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Where Was The BizJet Board?

Many assume that my article “The Facade of FCPA Enforcement” is all about over-enforcement of the FCPA based on untested and dubious legal theories not subjected to judicial scrutiny.  To be sure, these topics are discussed in great detail in the article.

However, also discussed in great detail in the article is the opposite end of the spectrum.  That being, despite seemingly clear-cut instances of corporate bribery per the government’s own allegations, a corporate enforcement action is resolved without FCPA anti-bribery charges.  The 2010 article discussed the most pertinent cases at the time – Siemens and BAE.

In this April 2012 post, I first commented on the egregious nature of the BizJet corporate enforcement action and noted that when conduct giving rise to corporate liability involves senior executive misconduct and apparent knowing acquiescence by the Board, the entity – simply put – should not be offered an alternative resolution vehicle.  Yet, BizJet was allowed to resolve the enforcement action via a deferred prosecution agreement, meaning that should it abide by the terms and conditions of the agreement, BizJet will never be required to plead guilty to anything.

The following was known in 2012 about the BizJet enforcement action.

  • The conduct giving rise to the enforcement action was engaged in by various executives at the highest levels of the company.
  • The Board of Directors was specifically informed by certain of the executives that the company “would pay referral fees in order to gain market share.”

Information revealed in connection with the recent unsealing of the former BizJet executives enforcement action (see here and here for prior posts) adds the following relevant information.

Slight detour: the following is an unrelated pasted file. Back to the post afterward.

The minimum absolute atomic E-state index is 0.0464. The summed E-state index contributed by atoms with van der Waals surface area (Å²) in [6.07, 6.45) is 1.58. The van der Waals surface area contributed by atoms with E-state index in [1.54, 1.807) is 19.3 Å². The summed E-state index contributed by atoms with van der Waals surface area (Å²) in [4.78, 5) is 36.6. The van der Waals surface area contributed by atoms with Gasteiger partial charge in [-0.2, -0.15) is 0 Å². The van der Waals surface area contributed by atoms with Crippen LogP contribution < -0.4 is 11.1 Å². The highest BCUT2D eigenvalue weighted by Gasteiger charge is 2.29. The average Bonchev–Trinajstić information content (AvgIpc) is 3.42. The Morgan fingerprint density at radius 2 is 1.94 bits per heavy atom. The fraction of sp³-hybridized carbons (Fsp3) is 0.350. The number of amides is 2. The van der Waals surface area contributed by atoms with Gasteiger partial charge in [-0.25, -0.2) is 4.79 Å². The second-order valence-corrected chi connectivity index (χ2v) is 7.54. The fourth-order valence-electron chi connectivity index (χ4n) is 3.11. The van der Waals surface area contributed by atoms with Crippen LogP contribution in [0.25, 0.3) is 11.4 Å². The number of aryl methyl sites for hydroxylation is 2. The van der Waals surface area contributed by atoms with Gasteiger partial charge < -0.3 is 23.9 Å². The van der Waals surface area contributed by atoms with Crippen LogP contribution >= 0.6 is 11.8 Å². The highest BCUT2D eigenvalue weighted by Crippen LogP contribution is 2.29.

• The scope of the improper conduct engaged in by the various executives was not just limited to Mexico and Panama as suggested by the 2012 corporate enforcement action.  Rather, according to the DOJ, improper conduct also related to BizJet business in Brazil and Chile.
  • According to the DOJ, the scope of the improper conduct was not just limited to foreign business conduct, but domestic business conduct as well.  The recently unsealed information states that customers or potential customers BizJet bribed “included customers both in the United States and abroad.
  • Regarding the above referenced Board of Directors meeting, the DOJ asserts that in response to a question by a director about how BizJet would survive the next six months without ‘burning cash,’ a senior executive stated that BizJet expected to gain market share by paying ‘referral fees’ just as the competition was doing.

In short, and per the DOJ allegations, BizJet was an egregious instance of corporate bribery, broad in scope. conceived of and executed by senior executives, with board knowledge and acquiescence.

The question ought to be asked – where was the BizJet board and what, if anything, did it do in November 2005 upon learning that senior executives were engaged in bribery?

Per the DOJ’s allegations, this was not a situation in which the Board of Directors needed to engage in any detailed inspection of the company’s books and records or have sophisticated knowledge to discover the bribery scheme.  Rather, the Board was specifically told by senior executives that the company was engaged in bribery.

In a notable case in the corporate director context (Francis v. United Jersey Bank) the court stated that “the sentinel asleep at his post contributes nothing to the enterprise he is charged to protect […] Shareholders have a right to expect that directors will exercise reasonable supervision and control over the policies and practices of a corporation.  The institutional integrity of a corporation depends upon the proper discharge by directors of those duties.”

The egregious BizJet enforcement action also raises the question of whether corporate criminal liability means anything?

Many, including myself, believe that corporate criminal liability principles need revisiting.

For purposes of this post however, the important perspective is that of the DOJ which has long maintained that corporate criminal liability is a fundamentally sound legal doctrine not in need of revision.

If that is the DOJ position, then it must be asked – does corporate criminal liability actually mean anything if a company like BizJet – given the DOJ’s allegations – is not actually criminally prosecuted or required to plead guilty?

In short, the resolution vehicles the DOJ has created and championed has again lead to a “facade of enforcement” – albeit an instance on the opposite end of the spectrum that I normally highlight.

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